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RFC 9089

Signaling Entropy Label Capability and Entropy Readable Label Depth Using OSPF

Pages: ~8
IETF/rtg/lsr/draft-ietf-ospf-mpls-elc-15
Proposed Standard

Top   ToC   RFCv3-9089
X. Xu
Capitalonline
S. Kini
P. Psenak
C. Filsfils
S. Litkowski
Cisco Systems, Inc.
M. Bocci
Nokia
August 2021

Signaling Entropy Label Capability and Entropy Readable Label Depth Using OSPF

Abstract

Multiprotocol Label Switching (MPLS) has defined a mechanism to load-balance traffic flows using Entropy Labels (EL). An ingress Label Switching Router (LSR) cannot insert ELs for packets going into a given Label Switched Path (LSP) unless an egress LSR has indicated via signaling that it has the capability to process ELs, referred to as the Entropy Label Capability (ELC), on that LSP. In addition, it would be useful for ingress LSRs to know each LSR's capability for reading the maximum label stack depth and performing EL-based load-balancing, referred to as Entropy Readable Label Depth (ERLD). This document defines a mechanism to signal these two capabilities using OSPFv2 and OSPFv3, and Border Gateway Protocol - Link State (BGP-LS).

Status of This Memo

This is an Internet Standards Track document.
This document is a product of the Internet Engineering Task Force (IETF). It represents the consensus of the IETF community. It has received public review and has been approved for publication by the Internet Engineering Steering Group (IESG). Further information on Internet Standards is available in Section 2 of RFC 7841.
Information about the current status of this document, any errata, and how to provide feedback on it may be obtained at https://www.rfc-editor.org/info/rfc9089.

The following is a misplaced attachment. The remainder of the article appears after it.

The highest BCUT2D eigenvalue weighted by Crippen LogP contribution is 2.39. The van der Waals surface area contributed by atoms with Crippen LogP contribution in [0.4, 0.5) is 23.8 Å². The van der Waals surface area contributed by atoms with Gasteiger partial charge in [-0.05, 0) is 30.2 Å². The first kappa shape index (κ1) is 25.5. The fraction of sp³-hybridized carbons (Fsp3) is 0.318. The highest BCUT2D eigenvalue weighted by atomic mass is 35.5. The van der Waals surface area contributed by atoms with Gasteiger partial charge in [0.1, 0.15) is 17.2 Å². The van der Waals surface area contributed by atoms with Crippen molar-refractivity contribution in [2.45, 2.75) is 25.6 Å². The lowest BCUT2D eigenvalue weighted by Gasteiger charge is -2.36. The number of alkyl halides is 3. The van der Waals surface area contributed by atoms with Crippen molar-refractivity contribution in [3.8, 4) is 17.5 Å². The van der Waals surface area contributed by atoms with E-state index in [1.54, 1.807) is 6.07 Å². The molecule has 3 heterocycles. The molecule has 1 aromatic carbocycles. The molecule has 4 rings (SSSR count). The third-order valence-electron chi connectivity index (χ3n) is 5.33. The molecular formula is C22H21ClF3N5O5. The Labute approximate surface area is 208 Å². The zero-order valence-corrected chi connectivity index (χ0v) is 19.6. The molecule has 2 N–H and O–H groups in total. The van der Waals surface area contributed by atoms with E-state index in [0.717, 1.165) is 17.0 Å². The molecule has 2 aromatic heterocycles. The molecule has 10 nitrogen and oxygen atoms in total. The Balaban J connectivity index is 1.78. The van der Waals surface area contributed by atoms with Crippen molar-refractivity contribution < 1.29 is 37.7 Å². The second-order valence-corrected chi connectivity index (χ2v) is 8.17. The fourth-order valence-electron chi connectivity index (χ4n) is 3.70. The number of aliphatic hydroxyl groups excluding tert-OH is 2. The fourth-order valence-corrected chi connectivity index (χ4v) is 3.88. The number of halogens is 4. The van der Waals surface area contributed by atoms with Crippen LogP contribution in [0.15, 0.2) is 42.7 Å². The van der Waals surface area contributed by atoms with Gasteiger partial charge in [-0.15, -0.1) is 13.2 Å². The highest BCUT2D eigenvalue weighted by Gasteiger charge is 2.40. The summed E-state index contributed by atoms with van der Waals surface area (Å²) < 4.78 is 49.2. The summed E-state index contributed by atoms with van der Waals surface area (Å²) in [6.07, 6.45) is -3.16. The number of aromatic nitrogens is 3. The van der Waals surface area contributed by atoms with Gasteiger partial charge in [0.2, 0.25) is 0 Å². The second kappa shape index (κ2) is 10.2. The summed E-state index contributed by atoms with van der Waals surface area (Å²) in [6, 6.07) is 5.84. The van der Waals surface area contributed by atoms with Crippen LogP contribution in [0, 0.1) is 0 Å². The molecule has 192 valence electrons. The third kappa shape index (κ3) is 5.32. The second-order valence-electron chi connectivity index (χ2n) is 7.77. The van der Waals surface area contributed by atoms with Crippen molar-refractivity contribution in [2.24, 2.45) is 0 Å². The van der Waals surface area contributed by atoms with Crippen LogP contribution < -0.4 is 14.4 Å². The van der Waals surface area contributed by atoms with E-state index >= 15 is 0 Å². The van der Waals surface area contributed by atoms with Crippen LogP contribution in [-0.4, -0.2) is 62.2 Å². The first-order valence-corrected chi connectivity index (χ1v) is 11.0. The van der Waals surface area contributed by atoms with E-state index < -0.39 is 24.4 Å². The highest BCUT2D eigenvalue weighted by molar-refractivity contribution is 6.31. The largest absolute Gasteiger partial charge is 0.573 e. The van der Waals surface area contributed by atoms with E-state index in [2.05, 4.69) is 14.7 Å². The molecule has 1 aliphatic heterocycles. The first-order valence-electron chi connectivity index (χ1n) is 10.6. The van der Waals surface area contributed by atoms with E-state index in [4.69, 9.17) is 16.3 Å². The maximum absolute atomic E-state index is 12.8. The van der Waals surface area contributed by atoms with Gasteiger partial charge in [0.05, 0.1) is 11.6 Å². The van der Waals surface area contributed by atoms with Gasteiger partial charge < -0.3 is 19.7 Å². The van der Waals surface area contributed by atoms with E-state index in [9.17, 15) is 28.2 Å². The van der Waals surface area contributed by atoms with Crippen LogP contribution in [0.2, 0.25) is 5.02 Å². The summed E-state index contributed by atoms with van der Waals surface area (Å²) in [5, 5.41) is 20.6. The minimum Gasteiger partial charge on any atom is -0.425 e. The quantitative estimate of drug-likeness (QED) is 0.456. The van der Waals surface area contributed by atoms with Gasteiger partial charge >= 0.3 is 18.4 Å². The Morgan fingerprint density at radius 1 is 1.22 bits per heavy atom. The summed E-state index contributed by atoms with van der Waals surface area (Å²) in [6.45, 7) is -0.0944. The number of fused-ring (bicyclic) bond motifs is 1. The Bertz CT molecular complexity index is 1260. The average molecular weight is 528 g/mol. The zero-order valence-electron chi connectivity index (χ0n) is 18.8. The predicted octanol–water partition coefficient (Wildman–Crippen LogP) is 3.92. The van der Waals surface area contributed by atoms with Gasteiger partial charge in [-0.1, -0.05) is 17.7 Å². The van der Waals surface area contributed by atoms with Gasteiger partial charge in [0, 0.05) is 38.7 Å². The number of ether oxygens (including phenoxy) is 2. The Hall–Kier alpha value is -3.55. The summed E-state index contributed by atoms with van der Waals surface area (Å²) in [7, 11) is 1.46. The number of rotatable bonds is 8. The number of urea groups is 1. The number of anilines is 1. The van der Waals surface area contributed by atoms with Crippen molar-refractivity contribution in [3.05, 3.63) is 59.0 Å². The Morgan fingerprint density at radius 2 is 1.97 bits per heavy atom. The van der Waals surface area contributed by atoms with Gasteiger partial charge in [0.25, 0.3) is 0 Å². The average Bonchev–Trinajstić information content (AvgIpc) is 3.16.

Copyright Notice

Copyright (c) 2021 IETF Trust and the persons identified as the document authors. All rights reserved.
This document is subject to BCP 78 and the IETF Trust's Legal Provisions Relating to IETF Documents (https://trustee.ietf.org/license-info) in effect on the date of publication of this document. Please review these documents carefully, as they describe your rights and restrictions with respect to this document. Code Components extracted from this document must include Simplified BSD License text as described in Section 4.e of the Trust Legal Provisions and are provided without warranty as described in the Simplified BSD License.
Top   ToC   RFCv3-9089

1.  Introduction

[RFC 6790] describes a method to load-balance Multiprotocol Label Switching (MPLS) traffic flows using Entropy Labels (EL). It also introduces the concept of Entropy Label Capability (ELC) and defines the signaling of this capability via MPLS signaling protocols. Recently, mechanisms have been defined to signal labels via link-state Interior Gateway Protocols (IGP) such as OSPFv2 [RFC 8665] and OSPFv3 [RFC 8666]. This document defines a mechanism to signal the ELC using OSPFv2 and OSPFv3.
In cases where Segment Routing (SR) is used with the MPLS data plane (e.g., SR-MPLS [RFC 8660]), it would be useful for ingress LSRs to know each intermediate LSR's capability of reading the maximum label stack depth and performing EL-based load-balancing. This capability, referred to as Entropy Readable Label Depth (ERLD) as defined in [RFC 8662], may be used by ingress LSRs to determine the position of the EL label in the stack, and whether it is necessary to insert multiple ELs at different positions in the label stack. This document defines a mechanism to signal the ERLD using OSPFv2 and OSPFv3.